Notorious: Manipulating the Media
Premiering on Thursday, September 22 at 9pm (EDT), ABC’s new series NOTORIOUS takes a provocative look at lawyers and the media they manipulate. The dangerously close relationship between lawyers and channels of communication can easily blur the line between fact and fiction, resulting in extreme public prejudice toward a pending case. Without undue influence, the media is a powerful tool for any attorney.
Notorious, Television, Premiere, ABC
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NOTORIOUS: Manipulating the Media

NOTORIOUS: Manipulating the Media

Premiering on Thursday, September 22 at 9pm (EDT), ABC’s new series NOTORIOUS takes a provocative look at lawyers and the media they manipulate. The dangerously close relationship between lawyers and channels of communication can easily blur the line between fact and fiction, resulting in extreme public prejudice toward a pending case. Without undue influence, the media is a powerful tool for any attorney. An open mic can easily sway potential jurors and allow public opinion to decide a case before a charge is even made. Recently, The People v. O.J. Simpson: American Crime Story delved into the seismic effect that the media exerted on the trial of the century. This criminal case quickly devolved into a conflict of race identification and celebrity culture.

 

Here, Notorious exposes a different coercive effect of the media. Rather than directly opposing one another, the lawyers of Notorious provide their media associates with great “scoops” in return for access to millions of American’s television sets. The first big scene of the premiere appears to be a surprise attack on defense attorney Jake Gregorian (Daniel Sunjata). Audiences will marvel at Jake’s calm dissection of accusations that his client is guilty. Yet this attorney’s calm poise is a clever charade that is revealed to have been orchestrated behind the scenes.

 

Every line has been set up to create a narrative of reasonable doubt. Undoubtedly, innocent people and the unsuspecting public will get trapped within the webs of deceit, yet the high suspense and thrilling fights will only increase the news program’s ratings. Hence, TV news producer Julia George (Piper Perabo) finds nothing wrong with this clever deception. The façade goes so deep that Julia and Jake even fake an explosive standoff in public, while joking about their personal lives in private. Notorious’s Executive Producer Josh Berman “wanted to start the show with the two of them sharing a secret. Something special between them that illustrates their symbiotic relationship.”

Notroious

From this scene, Notorious will grip audiences with its cynical yet accurate portrayal of the news media landscape. Look no further than the current presidential election to understand how easily people can manipulate the media to their own advantage. For example, a recent study estimates that Trump received over 2 billion dollars in free media throughout this election cycle.1 EP Josh Berman remarked that “[w]e live in a day where the truth in the news has become subjective. CNN and FOX NEWS cover the same stories but they feel completely different.” Through Notorious, Josh is able to shine a light on the “subjectivity of truth.”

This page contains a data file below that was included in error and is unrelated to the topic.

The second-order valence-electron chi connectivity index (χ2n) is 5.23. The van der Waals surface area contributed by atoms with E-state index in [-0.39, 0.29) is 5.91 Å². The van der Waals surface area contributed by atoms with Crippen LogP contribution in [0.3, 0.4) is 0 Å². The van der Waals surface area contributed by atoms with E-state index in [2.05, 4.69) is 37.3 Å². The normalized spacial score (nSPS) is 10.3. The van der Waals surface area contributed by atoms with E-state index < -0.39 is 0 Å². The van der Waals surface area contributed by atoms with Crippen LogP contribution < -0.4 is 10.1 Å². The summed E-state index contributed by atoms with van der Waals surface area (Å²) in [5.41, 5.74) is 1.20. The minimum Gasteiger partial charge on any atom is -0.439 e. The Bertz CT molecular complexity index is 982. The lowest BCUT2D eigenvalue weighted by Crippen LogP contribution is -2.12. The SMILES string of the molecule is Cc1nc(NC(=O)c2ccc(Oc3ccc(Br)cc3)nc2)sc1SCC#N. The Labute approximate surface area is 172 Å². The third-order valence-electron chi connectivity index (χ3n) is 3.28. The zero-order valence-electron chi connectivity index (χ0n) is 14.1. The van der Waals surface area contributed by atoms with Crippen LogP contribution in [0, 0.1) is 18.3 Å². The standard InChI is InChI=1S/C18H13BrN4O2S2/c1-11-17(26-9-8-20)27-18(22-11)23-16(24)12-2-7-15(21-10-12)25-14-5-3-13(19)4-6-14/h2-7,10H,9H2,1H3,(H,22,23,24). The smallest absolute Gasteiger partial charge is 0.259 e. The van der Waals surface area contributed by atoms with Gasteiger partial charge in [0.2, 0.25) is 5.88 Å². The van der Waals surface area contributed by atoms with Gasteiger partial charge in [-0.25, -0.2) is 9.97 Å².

However, a working relationship between lawyers and the gatekeepers of media make for strange bedfellows. Even within the premiere, these business friends have no trepidation in extorting one another in order to achieve their own selfish career goals. In a surprising twist, Julia outwits Jake in a short, yet effective negotiation scene. Julia is able to adeptly utilize her leverage to her opponent’s dismay as she effortlessly completes her hidden agenda. In real life, Jake and Julia are based off of famed Defense Attorney Mark Geragos and Larry King Live Producer Wendy Walker. EP Josh Berman stated that “[i]n real life, [Mark and Wendy] have a complicated and wonderful relationship. They love each other. I want to capture their relationship in the show.”

Notorious

While some of the events that take place within the premiere may appear a little bit convoluted, the initial episode does a phenomenal job of setting the stage for the cast of characters. By the end of the premiere, the show has established two very compelling and complex characters that have already suffered emotional hardships. Furthermore, a significant roster of minor characters will enable audiences to speculate about who is working with or against Jake and Julia.

 

Don’t miss the start of this exciting new series, premiering on Thursday, September 22 at 9pm (EDT), on ABC!!!


  1. http://www.nytimes.com/2016/03/16/upshot/measuring-donald-trumps-mammoth-advantage-in-free-media.html?_r=0 [https://perma.cc/EC4X-FD8S].

Anthony Zangrillo

Anthony Zangrillo is a third year student at Fordham University School of Law and the Online Editor of the Fordham Intellectual Property, Media & Entertainment Law Journal. He will be joining the Capital Markets group at Weil, Gotshal & Manges LLP after graduation. While an undergraduate student at NYU, he founded the Motion Picture Club. (http://www.motionpictureclubs.com). You can find him on Twitter at @FordhamIPLJ.